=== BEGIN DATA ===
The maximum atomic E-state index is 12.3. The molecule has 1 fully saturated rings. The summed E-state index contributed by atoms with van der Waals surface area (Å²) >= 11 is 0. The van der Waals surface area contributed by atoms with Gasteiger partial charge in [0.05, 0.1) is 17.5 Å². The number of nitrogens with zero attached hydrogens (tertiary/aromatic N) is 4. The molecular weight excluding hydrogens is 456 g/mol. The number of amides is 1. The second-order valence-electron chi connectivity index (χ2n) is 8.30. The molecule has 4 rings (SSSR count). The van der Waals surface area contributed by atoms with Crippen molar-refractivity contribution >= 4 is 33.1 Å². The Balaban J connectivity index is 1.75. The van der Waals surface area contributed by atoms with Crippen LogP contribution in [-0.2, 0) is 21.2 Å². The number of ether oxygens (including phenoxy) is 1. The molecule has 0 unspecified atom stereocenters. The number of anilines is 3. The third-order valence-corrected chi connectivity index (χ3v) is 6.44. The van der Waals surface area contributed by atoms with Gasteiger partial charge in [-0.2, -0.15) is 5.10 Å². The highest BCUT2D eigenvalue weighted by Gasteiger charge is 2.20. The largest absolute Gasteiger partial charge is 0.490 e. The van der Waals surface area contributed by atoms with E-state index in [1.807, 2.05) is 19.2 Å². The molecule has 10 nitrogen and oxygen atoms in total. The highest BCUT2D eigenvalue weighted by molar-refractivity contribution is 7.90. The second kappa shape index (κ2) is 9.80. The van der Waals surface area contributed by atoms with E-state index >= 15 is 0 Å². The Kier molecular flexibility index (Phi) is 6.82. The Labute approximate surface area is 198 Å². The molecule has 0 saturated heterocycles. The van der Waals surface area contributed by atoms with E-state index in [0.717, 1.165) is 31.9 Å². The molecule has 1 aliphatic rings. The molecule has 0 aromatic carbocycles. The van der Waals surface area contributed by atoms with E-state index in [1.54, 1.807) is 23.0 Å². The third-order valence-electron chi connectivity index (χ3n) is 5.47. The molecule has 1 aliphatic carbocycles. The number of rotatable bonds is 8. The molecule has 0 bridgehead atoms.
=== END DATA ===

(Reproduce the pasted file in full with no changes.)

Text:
The maximum atomic E-state index is 12.3. The molecule has 1 fully saturated rings. The summed E-state index contributed by atoms with van der Waals surface area (Å²) >= 11 is 0. The van der Waals surface area contributed by atoms with Gasteiger partial charge in [0.05, 0.1) is 17.5 Å². The number of nitrogens with zero attached hydrogens (tertiary/aromatic N) is 4. The molecular weight excluding hydrogens is 456 g/mol. The number of amides is 1. The second-order valence-electron chi connectivity index (χ2n) is 8.30. The molecule has 4 rings (SSSR count). The van der Waals surface area contributed by atoms with Crippen molar-refractivity contribution >= 4 is 33.1 Å². The Balaban J connectivity index is 1.75. The van der Waals surface area contributed by atoms with Crippen LogP contribution in [-0.2, 0) is 21.2 Å². The number of ether oxygens (including phenoxy) is 1. The molecule has 0 unspecified atom stereocenters. The number of anilines is 3. The third-order valence-corrected chi connectivity index (χ3v) is 6.44. The van der Waals surface area contributed by atoms with Gasteiger partial charge in [-0.2, -0.15) is 5.10 Å². The highest BCUT2D eigenvalue weighted by Gasteiger charge is 2.20. The largest absolute Gasteiger partial charge is 0.490 e. The van der Waals surface area contributed by atoms with E-state index in [1.807, 2.05) is 19.2 Å². The molecule has 10 nitrogen and oxygen atoms in total. The highest BCUT2D eigenvalue weighted by molar-refractivity contribution is 7.90. The second kappa shape index (κ2) is 9.80. The van der Waals surface area contributed by atoms with E-state index >= 15 is 0 Å². The Kier molecular flexibility index (Phi) is 6.82. The Labute approximate surface area is 198 Å². The molecule has 0 saturated heterocycles. The van der Waals surface area contributed by atoms with E-state index in [0.717, 1.165) is 31.9 Å². The molecule has 1 aliphatic rings. The molecule has 0 aromatic carbocycles. The van der Waals surface area contributed by atoms with E-state index in [1.54, 1.807) is 23.0 Å². The third-order valence-electron chi connectivity index (χ3n) is 5.47. The molecule has 1 aliphatic carbocycles. The number of rotatable bonds is 8. The molecule has 0 bridgehead atoms.